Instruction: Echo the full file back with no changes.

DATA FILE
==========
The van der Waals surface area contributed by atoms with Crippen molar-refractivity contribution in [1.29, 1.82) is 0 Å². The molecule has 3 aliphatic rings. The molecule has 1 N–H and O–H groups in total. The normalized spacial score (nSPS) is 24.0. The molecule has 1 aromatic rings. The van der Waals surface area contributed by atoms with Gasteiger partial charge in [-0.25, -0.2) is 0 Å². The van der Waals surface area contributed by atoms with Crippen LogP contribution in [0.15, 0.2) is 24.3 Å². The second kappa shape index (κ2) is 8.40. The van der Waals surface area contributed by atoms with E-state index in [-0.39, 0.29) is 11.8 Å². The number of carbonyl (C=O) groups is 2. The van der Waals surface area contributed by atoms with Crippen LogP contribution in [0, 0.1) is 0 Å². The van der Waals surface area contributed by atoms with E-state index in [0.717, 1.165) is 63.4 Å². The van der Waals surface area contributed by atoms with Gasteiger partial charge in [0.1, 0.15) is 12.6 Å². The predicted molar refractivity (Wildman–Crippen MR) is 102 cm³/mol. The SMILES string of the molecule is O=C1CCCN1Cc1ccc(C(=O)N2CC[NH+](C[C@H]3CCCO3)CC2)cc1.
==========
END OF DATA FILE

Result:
The van der Waals surface area contributed by atoms with Crippen molar-refractivity contribution in [1.29, 1.82) is 0 Å². The molecule has 3 aliphatic rings. The molecule has 1 N–H and O–H groups in total. The normalized spacial score (nSPS) is 24.0. The molecule has 1 aromatic rings. The van der Waals surface area contributed by atoms with Gasteiger partial charge in [-0.25, -0.2) is 0 Å². The van der Waals surface area contributed by atoms with Crippen LogP contribution in [0.15, 0.2) is 24.3 Å². The second kappa shape index (κ2) is 8.40. The van der Waals surface area contributed by atoms with E-state index in [-0.39, 0.29) is 11.8 Å². The number of carbonyl (C=O) groups is 2. The van der Waals surface area contributed by atoms with Crippen LogP contribution in [0, 0.1) is 0 Å². The van der Waals surface area contributed by atoms with E-state index in [0.717, 1.165) is 63.4 Å². The van der Waals surface area contributed by atoms with Gasteiger partial charge in [0.1, 0.15) is 12.6 Å². The predicted molar refractivity (Wildman–Crippen MR) is 102 cm³/mol. The SMILES string of the molecule is O=C1CCCN1Cc1ccc(C(=O)N2CC[NH+](C[C@H]3CCCO3)CC2)cc1.